6 Epilogue
While traversing this journey, I have had time to explore quite a few offshoots which haven't made it into the main storyline. There are some of them which I would feel a sense of loss if I didn't record them somewhere nearby, so in no particular order here are the ones that I have most affection for.
6.1 Harry Potter's Scar
I first actually started thinking about the ideas that would eventually condense into this article after a visit to Harry Potter World. Figure 17 is a picture of Harry Potter's Scar.
As we now know, the two parts of the scar have equal area.
6.2 Equivalence of Pythagoras' Theorem and the Intersecting Chords Theorem
The two results I've been working with throughout this investigation are Pythagoras' Theorem and the Intersecting Chords Theorem. Both are equivalent to the statement "Similar triangles are similar", which is itself equivalent to Euclid's fifth postulate. So it is no surprise that they are equivalent to each other. Nevertheless, it is quite nice to find direct proofs of their equivalence.
First, from the Intersecting Chords Theorem to Pythagoras' Theorem. We give two proofs of this. Both actually prove ${a}^{2}={c}^{2}{b}^{2}$.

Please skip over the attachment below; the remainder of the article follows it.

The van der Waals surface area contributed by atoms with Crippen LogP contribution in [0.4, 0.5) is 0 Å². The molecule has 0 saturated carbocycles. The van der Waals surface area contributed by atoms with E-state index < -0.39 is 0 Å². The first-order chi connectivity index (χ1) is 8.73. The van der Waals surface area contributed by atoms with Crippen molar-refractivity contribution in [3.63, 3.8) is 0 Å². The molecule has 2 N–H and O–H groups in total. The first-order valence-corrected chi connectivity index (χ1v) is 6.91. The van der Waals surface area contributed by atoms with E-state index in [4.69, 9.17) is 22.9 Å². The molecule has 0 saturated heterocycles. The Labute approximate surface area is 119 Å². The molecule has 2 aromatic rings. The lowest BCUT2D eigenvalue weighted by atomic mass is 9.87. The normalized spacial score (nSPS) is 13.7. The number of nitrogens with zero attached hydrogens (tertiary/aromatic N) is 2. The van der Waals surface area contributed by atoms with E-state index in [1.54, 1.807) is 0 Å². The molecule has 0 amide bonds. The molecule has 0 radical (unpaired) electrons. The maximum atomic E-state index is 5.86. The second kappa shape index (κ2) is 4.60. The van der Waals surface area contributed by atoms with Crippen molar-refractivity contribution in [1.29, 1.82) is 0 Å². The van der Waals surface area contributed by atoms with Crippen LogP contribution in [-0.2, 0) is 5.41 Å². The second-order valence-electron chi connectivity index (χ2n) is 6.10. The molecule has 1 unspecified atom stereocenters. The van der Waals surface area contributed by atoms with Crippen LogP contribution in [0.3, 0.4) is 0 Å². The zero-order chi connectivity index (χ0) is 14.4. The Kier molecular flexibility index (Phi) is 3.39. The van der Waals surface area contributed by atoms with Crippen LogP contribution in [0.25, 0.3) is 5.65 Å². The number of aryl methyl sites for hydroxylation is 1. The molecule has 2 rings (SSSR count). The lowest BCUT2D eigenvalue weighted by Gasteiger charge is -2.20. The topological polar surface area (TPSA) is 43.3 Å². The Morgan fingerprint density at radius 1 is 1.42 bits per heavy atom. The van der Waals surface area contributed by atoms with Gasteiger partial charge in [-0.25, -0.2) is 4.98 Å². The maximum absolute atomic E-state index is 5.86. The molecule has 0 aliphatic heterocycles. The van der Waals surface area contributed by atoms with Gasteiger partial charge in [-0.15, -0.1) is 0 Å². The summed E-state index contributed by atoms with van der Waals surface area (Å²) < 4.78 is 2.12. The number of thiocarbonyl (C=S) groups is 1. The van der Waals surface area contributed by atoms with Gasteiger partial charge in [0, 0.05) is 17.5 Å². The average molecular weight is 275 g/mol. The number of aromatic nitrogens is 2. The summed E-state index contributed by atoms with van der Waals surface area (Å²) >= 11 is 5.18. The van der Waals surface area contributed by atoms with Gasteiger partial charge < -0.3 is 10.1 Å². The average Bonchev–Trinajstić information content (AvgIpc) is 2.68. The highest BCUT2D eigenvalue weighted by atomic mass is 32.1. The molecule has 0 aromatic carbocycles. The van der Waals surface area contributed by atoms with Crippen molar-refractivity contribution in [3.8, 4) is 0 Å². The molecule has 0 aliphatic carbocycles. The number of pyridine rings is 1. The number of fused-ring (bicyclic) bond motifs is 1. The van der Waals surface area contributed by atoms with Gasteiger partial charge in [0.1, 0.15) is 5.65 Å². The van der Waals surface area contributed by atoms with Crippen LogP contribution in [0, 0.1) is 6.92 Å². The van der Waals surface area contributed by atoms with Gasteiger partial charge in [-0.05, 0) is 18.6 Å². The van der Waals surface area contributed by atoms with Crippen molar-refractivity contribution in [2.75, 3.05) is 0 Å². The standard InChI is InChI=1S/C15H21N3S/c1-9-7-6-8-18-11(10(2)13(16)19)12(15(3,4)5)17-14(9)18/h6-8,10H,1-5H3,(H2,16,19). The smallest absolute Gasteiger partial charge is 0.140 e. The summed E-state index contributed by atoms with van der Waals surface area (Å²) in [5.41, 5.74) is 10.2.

In Figure 19, the Intersecting Chords Theorem says that:
$$\begin{array}{rl}AP\times PB& =CP\times PD\\ a\times a& =(cb)\times (c+b)\end{array}$$ 
whence Pythagoras.
The second version, Figure 19, uses the tangent form of the Intersecting Chords Theorem.
In this version, the Intersecting Chords Theorem states that:
$$\begin{array}{rl}A{P}^{2}& =CP\times DP\\ {a}^{2}& =(cb)\times (c+b)\end{array}$$ 
The other direction is slightly more complicated because there aren't obvious right angles in an arbitrary Intersecting Chords diagram. The strategy to take, therefore, is not to use an arbitrary diagram but a special case which can then be used to deduce the full version. We'll start with the case where the intersection point is inside the circle.
In Figure 20, triangles $OEP$ and $OEA$ are rightangled. Hence:
$$O{P}^{2}=O{E}^{2}+E{P}^{2}\phantom{\rule{2em}{0ex}}$$ 
Whence:
$$\begin{array}{rl}O{P}^{2}E{P}^{2}& =O{A}^{2}E{A}^{2}\\ E{A}^{2}E{P}^{2}& =O{A}^{2}O{P}^{2}& & \phantom{\rule{1em}{0ex}}\\ (EA+EP)\times (EAEP)& =(OA+OP)\times (OAOP)& & \phantom{\rule{1em}{0ex}}\\ (EB+EP)\times (EAEP)& =(OD+OP)\times (OCOP)& & \phantom{\rule{1em}{0ex}}\\ BP\times AP& =DP\times CP\end{array}$$ 
as required.
Since $A$ and $B$ are arbitrary, this holds for any chord passing through $P$ and hence the general case follows.
In the second case, where the intersection point is outside the circle, again we examine a special case with the diagram in Figure 21.
As before, $OEP$ and $OEA$ are rightangled triangles. Almost as before, Pythagoras' Theorem leads to:
$$E{P}^{2}E{A}^{2}=O{P}^{2}O{A}^{2}$$ 
The same argument then results in:
$$AP\times PB=CP\times PD$$ 
and the general case follows from this by the same reasoning as above.